When I was coming of age, it felt like all Black folks carpooled to go watch “Spike Lee Joints.” We voraciously consumed Lee’s movies because they told our stories from our perspective. The “Blaxploitation” of the 1970s featured our bodies but often lacked our heart. Many of those ‘70s flicks had Black people fight racism with guns; Lee’s movies had us do so with brains. Today, we flock to Jordan Peele’s movies for much the same reason. Peele comforts us with cultural familiarity even as he confronts us with the obstinacy of racism.
Unlike Lee, Peele was already well-known when he started writing, directing and producing movies, of which he now has three. Along with Keegan-Michael Key, he created the hilarious sketch comedy show “Key & Peele.” That show, along with other projects, made Peele famous and ultimately aided him in making “Get Out.” While we initially didn’t know exactly what his debut film was about, his imprimatur fostered great expectations. Obviously, he exceeded them.
To be sure, there are at least two other key differences between Peele and Lee. First, Lee is primarily a dramatist. By contrast, Peele’s films are a salsa of horror and science fiction. This difference isn’t a matter of ability. Lee could scare us out of our wits if he so chose, whereas Peele could glue us to our seats with searing drama (of which we get a glimpse in all his cinematic bows).
The other difference is how each auteur approaches race. “Do the Right Thing,” “Malcolm X,” and “BlacKkKlansman” all make a frontal assault on racism. (Notably, Peele was a producer on “BlackkKlansman.”) Lee rivets race squarely onto our laps and says, “Deal with it.” Conversely, Peele centers race but lobs it into our heads. (It’s not an accident that Daniel Kaluuya’s character is named “OJ” in Peele’s latest movie.) As I state above, he makes us feel. He also provokes us to think.
I’ve watched “Get Out” multiple times because it’s nearly flawless. I’ve watched “Us” a few times because it’s very compelling — and because I knew that I had missed several “Easter eggs” the first time. (And the second.) I’ve seen “Nope” just once so far, but I know that I’ll do so again because so much is going on in that film. It will take time (and more than one screening) to digest it all.
The way in which movies from major studios approach race has changed from when, say, Eddie Murphy was the screen’s biggest star. Blacks felt a deep sense of pride watching him do his thing, even though race was usually relegated to a subtext. Then came Denzel Washington. Whereas Murphy made us laugh uncontrollably, Washington (who has made several movies with Lee) made Black men stand taller. He made us feel like men in a world that tried to deny us that right. (And we all know how he made women feel.) It was almost as if we had an obligation to support Lee, Murphy and Washington.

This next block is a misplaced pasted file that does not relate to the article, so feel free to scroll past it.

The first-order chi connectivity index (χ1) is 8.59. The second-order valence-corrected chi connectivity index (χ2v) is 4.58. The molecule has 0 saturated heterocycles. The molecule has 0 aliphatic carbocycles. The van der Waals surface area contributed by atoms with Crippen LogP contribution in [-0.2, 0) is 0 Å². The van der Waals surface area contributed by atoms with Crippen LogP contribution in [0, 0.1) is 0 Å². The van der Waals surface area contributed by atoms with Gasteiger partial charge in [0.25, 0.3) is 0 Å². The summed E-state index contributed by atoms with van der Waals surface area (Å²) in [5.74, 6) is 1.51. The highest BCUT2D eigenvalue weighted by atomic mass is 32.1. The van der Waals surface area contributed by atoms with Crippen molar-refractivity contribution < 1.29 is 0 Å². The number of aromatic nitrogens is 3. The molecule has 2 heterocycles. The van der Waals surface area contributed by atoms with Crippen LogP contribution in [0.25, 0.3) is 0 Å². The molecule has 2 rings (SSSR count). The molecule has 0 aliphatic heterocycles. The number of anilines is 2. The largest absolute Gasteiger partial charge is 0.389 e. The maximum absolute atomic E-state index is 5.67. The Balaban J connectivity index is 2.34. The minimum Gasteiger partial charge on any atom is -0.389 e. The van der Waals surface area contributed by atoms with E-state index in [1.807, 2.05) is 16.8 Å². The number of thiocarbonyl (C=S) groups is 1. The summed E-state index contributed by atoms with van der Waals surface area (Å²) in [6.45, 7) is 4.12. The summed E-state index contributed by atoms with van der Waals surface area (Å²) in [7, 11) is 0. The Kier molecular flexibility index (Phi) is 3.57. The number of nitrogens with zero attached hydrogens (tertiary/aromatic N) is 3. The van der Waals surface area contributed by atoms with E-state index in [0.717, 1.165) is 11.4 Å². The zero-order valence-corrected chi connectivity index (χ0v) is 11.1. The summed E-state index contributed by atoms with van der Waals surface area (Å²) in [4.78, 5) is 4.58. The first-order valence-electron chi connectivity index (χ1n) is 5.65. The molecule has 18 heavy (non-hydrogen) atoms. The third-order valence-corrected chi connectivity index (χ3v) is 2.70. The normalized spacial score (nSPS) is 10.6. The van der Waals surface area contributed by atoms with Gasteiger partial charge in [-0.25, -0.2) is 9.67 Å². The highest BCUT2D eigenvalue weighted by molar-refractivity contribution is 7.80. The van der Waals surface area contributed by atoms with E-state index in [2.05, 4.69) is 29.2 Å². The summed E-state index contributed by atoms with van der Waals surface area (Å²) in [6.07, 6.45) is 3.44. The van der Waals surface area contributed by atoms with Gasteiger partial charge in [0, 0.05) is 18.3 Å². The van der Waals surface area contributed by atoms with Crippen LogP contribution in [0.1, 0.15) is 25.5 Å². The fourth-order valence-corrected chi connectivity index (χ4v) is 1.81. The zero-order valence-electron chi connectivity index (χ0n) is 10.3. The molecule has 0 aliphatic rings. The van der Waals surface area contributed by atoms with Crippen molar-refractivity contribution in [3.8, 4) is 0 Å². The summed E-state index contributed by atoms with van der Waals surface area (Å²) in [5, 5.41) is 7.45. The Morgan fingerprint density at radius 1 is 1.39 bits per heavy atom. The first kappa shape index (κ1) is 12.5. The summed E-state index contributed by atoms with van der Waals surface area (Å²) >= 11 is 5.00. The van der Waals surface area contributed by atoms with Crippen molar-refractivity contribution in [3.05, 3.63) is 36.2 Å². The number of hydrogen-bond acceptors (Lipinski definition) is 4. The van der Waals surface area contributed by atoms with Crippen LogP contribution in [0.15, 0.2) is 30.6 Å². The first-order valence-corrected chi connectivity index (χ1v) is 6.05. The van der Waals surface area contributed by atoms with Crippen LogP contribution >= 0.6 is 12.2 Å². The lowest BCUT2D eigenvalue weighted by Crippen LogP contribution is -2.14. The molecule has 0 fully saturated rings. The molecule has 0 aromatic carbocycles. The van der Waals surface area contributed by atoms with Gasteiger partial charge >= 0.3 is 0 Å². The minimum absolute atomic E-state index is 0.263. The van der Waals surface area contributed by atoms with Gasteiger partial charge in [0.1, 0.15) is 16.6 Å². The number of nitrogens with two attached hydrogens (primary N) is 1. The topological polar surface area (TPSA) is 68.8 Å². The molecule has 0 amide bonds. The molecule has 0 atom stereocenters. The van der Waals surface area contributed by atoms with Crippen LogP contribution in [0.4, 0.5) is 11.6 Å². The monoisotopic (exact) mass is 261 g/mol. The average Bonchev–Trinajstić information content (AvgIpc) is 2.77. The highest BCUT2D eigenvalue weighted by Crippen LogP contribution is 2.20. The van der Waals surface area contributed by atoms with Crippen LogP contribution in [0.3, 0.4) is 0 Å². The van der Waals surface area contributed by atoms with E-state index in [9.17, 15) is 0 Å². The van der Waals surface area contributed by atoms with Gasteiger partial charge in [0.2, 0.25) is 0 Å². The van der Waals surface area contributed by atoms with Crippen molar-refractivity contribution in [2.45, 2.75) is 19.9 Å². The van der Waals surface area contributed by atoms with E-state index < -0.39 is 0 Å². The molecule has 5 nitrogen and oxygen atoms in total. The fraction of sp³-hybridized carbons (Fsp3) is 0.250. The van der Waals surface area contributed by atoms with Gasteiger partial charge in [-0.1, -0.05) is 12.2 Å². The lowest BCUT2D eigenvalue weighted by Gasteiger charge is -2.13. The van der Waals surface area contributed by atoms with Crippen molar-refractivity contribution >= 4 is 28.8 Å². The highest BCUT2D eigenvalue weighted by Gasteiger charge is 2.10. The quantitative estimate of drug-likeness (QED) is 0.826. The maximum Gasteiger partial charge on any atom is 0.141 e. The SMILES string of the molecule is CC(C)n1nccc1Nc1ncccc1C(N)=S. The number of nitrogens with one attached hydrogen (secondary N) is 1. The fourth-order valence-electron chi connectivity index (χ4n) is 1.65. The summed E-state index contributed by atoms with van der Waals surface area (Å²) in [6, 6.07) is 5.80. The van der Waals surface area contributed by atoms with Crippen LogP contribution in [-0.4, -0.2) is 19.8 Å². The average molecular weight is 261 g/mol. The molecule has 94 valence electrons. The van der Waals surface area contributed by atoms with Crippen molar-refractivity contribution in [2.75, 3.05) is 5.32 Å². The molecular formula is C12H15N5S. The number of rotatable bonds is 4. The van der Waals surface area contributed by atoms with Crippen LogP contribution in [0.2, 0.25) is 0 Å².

That torch has been passed to Jordan Peele. When Murphy started making movies, there was a dearth of major roles for African Americans (though he increasingly hired Blacks behind the camera). When we did appear in big-budget movies, we often were relegated to the traditional “buddy” or “sidekick” spot — or we were seen and not heard (much). While Hollywood has a long way to go in terms of racial equity, representation of African Americans has obviously improved during the last three decades. (Sadly, Latinos, Asian Americans and American Indians still lag far behind.)
As a result, just being Black on screen (or even behind the camera) is no longer enough to get us excited. Even commercial success isn’t enough to do so. Dwayne Johnson and Kevin Hart can both buy a few small countries. We applaud their commercial success, but we don’t love them like we love Jordan Peele. Peele gives figurative and literal voice to our collective experience. Whereas Lee yells homilies, Peele whispers poems. Both are necessary.
Is there pressure on him to continue to raise the bar for his race and his genre? There has to be. But, as an artist, he remains true first and foremost to himself. Channeling his inner Toni Morrison, he says that he “makes the movies that (he) would want to see.” Thankfully, he makes movies that we want to see, too.
Larry Smith is a community leader. Contact him at firstname.lastname@example.org.